NZ seafood firms rebel against sanctuary plan

SEVERAL New Zealand seafood companies have filed proceedings in the country’s High Court in response to the government’s unilateral move to establish the Kermadec Ocean Sanctuary without recognising existing rights. They say the move is contrary to international obligations.
New Zealand Fishing Industry Association (FIA) president Steve Bishop said: ‘The companies fully support marine conservation, it is inherent in their businesses, but any new measures must be taken with full considered consultation with all affected stakeholders. This has yet to occur with the Kermadecs proposal.’
The Kermadec is a large sub-tropical island area in the South Pacific situated about 550 miles north east of New Zealand’s North Island. It includes a nature reserve and can only be visited with a government permit.
The action, led by the association, has been filed by Solander Maritime, Sanford, Talley’s Group, Independent Fisheries, Aotearoa Fisheries, KPF Investments (United), Vela Fishing, Pupuri Taonga (Sealord) and Ngai Tahu Seafood Resources, representing around 80 per cent of the country’s  fishing quota.
This is the second legal challenge to the proposed Kermadec Ocean Sanctuary. It follows action lodged in the High Court in late March by the Maori fisheries body, Te Ohu Kaimoana, based on concerns that the proposal breaches the 1992 Deed of Settlement between Maori and the Crown.
The companies want the government to recognise that the proposed Bill will undermine the integrity of New Zealand’s 30-year-old Quota Management System and the Maori Fisheries Settlement Act.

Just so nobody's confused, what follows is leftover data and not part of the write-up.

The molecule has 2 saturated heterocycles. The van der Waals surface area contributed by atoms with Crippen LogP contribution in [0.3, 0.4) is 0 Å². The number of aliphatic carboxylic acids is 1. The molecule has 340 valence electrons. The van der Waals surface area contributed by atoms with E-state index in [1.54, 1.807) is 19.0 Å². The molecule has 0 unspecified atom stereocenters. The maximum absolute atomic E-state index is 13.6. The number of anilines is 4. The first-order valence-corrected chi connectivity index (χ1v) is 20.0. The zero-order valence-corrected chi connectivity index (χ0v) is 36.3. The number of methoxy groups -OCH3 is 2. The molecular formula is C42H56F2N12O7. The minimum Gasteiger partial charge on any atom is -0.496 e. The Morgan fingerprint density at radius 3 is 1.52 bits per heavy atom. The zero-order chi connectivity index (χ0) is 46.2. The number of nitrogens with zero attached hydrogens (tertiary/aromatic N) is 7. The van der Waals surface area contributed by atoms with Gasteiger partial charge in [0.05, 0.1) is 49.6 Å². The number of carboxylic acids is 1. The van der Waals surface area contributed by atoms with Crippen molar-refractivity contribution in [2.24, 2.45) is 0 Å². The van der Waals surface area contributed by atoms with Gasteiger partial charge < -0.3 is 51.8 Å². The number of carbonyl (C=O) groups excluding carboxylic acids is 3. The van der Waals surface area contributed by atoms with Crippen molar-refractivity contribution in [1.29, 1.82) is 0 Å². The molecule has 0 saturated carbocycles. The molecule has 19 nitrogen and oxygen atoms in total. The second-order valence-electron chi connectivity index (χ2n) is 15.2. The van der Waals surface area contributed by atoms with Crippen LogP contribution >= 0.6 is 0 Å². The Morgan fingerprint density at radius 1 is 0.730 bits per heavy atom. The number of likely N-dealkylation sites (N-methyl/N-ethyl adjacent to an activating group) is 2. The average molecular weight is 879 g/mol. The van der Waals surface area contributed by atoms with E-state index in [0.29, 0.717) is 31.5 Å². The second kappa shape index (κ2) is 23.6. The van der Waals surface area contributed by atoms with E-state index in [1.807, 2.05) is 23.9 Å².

Bishop said the companies were concerned that the government has been improperly advised, particularly on New Zealand’s international obligations, under the Convention on Biological Diversity and the United Nations Convention on the Law of the Sea (UNCLOS).
He maintained that the New Zealand seafood industry had demonstrated its commitment to conservation, particularly around the Kermadecs.
In response to a seafood industry proposal in 2006, the government closed 17 areas to bottom trawling within New Zealand’s economic zone, including the entire 200-mile zone around the Kermadecs.
These marine protected areas were also internationally recognised for their contribution to global biodiversity protection.
‘Industry remains strongly committed to effective marine conservation, and the internationally recognised measures currently in place.
‘Unfortunately, there are serious concerns around the proposed Kermadec Ocean Sanctuary due to the poor advice provided to government, lack of consultation and engagement and the unintended consequences.
‘This is counter-intuitive to the objective we are all essentially seeking – marine conservation.’